The truth of Ninja -Ninja Encyclopedia-

How Ninja lives a life everyday

The relationship between ninjas and their communities

As already described, the society of ninjas was stern for each ninja. Iga was particularly strict tying individual ninjas up with strict rules and hierarchical relationships. If one searched for a similar society to Iga in world history, it would have to be the likes of the Spartans in ancient Greek that was comparable. In societies such as these, the people within lived quite rigid lives and their value was in the contribution they made to the group as a whole, children were given a rigid education that shaped them into useful citizens.
But, needless to say, individual ninjas lived their own lives.
Letfs look at how ninjas lived their day to day lives.

The construction of ninja lands

A castle city

A castle city

In both Iga (ɉ) and Kouga (b), the layout of the land consisted of lots of small castles surrounded by a vast array of fields that ran all the way to mountainous zones. In the centre of fields, a ninjas house would stand. The function of castles in Iga and Kouga in the Warring States period was in contrast to the Edo-period. In the Edo-period, basically one castle stood in one domain. A big city existed around the castle and outside of the city, fields spread and of course, lords of the domain lived in the castle. In short, the castle was the center of the domain both in terms of the function and as a symbol. On the other hand, in the land of ninjas, castles were no more than bases for protection. That is the reason why there were multiple castles in one land. It meant that ninja masters did not concentrate activities to one central point. Based on this strategy, it is possible to scatter the fighting and damage in wars. Under such a structure, castles can be forfeited in war as they never hold all people or power, so long as all the castles are not taken then the fight can still go on.

 

The marriage of Ninjas

Basically, being a ninja ran in the family. In the middle ages, people usually didnft have the freedom to choose whom they married nor the jobs they did and ninjas were no exception. Ninjas married women selected by their mentors. Naturally, sons of ninjas had to live a life of a ninja. The most important thing about the marriage of ninjas was to train talented boys into becoming ninjas. In the case of a ninja couple that could not get blessed with children, they adopted boys. The critical thing was to keep the line of the ninjas going.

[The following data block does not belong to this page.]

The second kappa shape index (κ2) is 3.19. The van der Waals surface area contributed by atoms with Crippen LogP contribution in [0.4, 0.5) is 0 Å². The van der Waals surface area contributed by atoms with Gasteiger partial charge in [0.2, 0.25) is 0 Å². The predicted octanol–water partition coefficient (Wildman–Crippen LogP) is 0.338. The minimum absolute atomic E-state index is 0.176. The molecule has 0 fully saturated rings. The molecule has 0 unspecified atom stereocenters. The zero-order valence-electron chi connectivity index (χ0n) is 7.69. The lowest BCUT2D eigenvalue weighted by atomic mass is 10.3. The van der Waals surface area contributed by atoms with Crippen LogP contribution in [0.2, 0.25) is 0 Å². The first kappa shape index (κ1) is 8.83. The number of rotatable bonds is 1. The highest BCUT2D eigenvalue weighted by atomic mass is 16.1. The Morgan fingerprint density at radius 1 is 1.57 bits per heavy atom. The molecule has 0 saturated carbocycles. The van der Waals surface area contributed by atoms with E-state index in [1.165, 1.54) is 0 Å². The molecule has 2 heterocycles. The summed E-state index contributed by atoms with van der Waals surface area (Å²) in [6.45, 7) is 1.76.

If they were married it was handy because people were less likely to suspect them of being a ninja. The appearance of a family unit did not go hand in hand with the image that people would have had of ninjas so in this respect, wives and children of ninjas were very important.

 

The life of a ninja and a ninjafs family demanded sacrifice and commitment to their community.

A ninjas salary

coins in Warring States period

Coins in Warring States period

As the activities of a ninja required special skills, naturally a ninja could get rewarded. In the middle ages when ninjas flourished most, a monetary economy had not been established in Japanese society yet. Even in the Edo-period, the economy system depended upon two features that were money and rice. It is thought that in middle ages, the compensation for ninjas was supply of goods and honor as a respectable ninja. In those days, in the deep mountains especially where ninjas lived, people could live their lives self-sufficiently. Private property did not have a large value there because if ninjas could get a lot of cash, they did not have much opportunity to use it.
There is an interesting reference example regarding ninjas and payment. In 1582, Tokugawa, Ieyasu ( ƍN)- who began the Edo-shogunate in 1603- was helped by some Iga ninjas organized by Hattori, Hanzou ( ), to pass Iga, which was the site of a furious battle in those days. After Ieyasu came back to his home castle, he paid 1000 kans to 200 Iga-ninjas to accommodate them. 1,000 Kans is the equivalent to about 1 million dollars today. So, it can be thought that the price of one ninja was worth about 5000 dollars. As ninjas lived so frugally, such a small amount of money could cover all living expenses.
This price may have been so cheap because ninjas had to risk their lives on each of their missions. Ninjas living in the Edo-period got worse treatment than the ones before them. In the Edo-period, ninjas were regarded as lower samurais. Back then, their annual salary was about $36,000 dollars a year. When they completed a big job, they could get a bonus. The more peaceful a society became, the more the big jobs diminished. Almost all ninjas lived their lives frugally with their families.
It can be said that ninjas were not compensated enough given what they did.